People with financial goals often suffer from setting them too low.Few of us manage to live within our means. Instead, we aspire to do so - and sometimes fail - and burden others with our failures or go into debt - and burden ourselves.
We budget and scrimp and live from paycheck to paycheck (those of us with jobs), trying to live within our means in ways that leave us obviously vulnerable, even if we are successful.
And most of us are burdened by a load of debt from mistakes and life’s unfairness and the sudden, obsessive urge to buy things that leave behind a trail of clutter.
This is a tough love, personal finance perspective:Even if we achieve our aspiration and live within our means and even if we do that debt free, the sad, hard truth is, it’s still not enough.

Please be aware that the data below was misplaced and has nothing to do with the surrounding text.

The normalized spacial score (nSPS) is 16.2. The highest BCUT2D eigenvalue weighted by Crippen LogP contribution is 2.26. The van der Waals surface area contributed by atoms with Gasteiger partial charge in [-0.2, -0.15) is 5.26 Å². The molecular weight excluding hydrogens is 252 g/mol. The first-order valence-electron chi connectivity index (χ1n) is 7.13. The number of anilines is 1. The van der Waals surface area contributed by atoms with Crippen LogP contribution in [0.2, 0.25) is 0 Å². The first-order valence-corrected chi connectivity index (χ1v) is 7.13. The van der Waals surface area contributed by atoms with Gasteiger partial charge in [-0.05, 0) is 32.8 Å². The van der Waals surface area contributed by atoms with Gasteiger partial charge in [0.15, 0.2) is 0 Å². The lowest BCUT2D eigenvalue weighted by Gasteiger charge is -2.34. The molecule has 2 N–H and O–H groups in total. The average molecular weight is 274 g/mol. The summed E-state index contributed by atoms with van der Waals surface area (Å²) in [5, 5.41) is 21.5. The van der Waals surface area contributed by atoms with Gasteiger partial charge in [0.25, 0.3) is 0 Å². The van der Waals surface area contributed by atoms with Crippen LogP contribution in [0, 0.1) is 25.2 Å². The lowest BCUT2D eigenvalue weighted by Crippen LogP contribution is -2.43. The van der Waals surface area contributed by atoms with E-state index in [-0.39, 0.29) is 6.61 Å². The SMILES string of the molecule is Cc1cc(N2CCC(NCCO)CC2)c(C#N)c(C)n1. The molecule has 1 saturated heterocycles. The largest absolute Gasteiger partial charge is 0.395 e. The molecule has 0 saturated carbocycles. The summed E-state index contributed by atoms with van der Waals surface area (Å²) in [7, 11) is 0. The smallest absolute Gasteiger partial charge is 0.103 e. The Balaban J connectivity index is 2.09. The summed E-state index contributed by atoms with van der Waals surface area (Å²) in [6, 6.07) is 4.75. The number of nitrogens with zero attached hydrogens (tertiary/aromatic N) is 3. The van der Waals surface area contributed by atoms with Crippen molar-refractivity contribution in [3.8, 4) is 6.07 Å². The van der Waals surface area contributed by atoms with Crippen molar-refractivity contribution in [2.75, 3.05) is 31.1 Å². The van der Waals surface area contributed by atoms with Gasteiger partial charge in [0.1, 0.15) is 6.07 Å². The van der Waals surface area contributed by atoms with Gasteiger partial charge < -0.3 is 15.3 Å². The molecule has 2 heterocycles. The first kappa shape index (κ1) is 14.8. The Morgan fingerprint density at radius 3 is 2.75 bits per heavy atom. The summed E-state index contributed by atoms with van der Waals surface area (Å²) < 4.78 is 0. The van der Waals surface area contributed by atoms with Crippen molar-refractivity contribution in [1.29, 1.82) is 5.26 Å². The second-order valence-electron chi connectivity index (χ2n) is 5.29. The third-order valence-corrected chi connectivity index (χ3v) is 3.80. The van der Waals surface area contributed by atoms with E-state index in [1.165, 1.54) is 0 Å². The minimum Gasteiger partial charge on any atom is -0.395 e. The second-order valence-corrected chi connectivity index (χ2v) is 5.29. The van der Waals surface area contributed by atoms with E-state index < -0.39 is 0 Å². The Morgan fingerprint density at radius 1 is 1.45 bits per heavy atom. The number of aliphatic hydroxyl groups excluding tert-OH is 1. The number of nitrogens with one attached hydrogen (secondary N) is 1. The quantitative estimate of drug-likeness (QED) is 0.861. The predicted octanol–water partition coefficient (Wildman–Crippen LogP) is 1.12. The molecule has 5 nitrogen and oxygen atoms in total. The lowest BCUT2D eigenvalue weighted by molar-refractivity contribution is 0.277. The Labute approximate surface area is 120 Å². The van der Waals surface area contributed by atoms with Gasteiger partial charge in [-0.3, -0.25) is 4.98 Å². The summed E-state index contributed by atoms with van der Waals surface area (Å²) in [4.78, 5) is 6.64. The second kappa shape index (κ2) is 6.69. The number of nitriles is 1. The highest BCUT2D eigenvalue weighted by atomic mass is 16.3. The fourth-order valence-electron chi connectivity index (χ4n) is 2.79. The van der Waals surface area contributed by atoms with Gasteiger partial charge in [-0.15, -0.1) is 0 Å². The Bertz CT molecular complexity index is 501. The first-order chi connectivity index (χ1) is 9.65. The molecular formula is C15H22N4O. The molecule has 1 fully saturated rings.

It’s not enough because we set the bar too low.
We asked ourselves the wrong questions.
We left out some of our own foreseeable needs.
We set aside no margin to see us through emergencies.
We’re caught in the fable of the Ant and the Grasshopper.Living within our means sounds good, but it means we’re still like the Grasshopper, enjoying the summer while setting aside no provisions for surviving the tough winter months.
Unlike the Ant, we put nothing back for the expenses of the future.
Nothing back for a rainy day.
Nothing back for the catastrophe of ill health, accident, or layoff.
Nothing back for higher education, continuing education, or self-education.
Nothing back to help your children transition to adulthood as productively and humanely as possible.
Nothing back for retirement and the good life of ease.
We’re living within our means but not well within our means.We’re living like amateurs when the rewards all flow to professionals:
To those who make bigger and longer-term commitments.
To those who think life through to its feathered edges.
To those who remain practical and alert for all the wonder and glory of spectacular summer days.
To those who build capacity in themselves and their families.
To those who set money aside for foreseeable expenses including, of course, “the unforeseen.”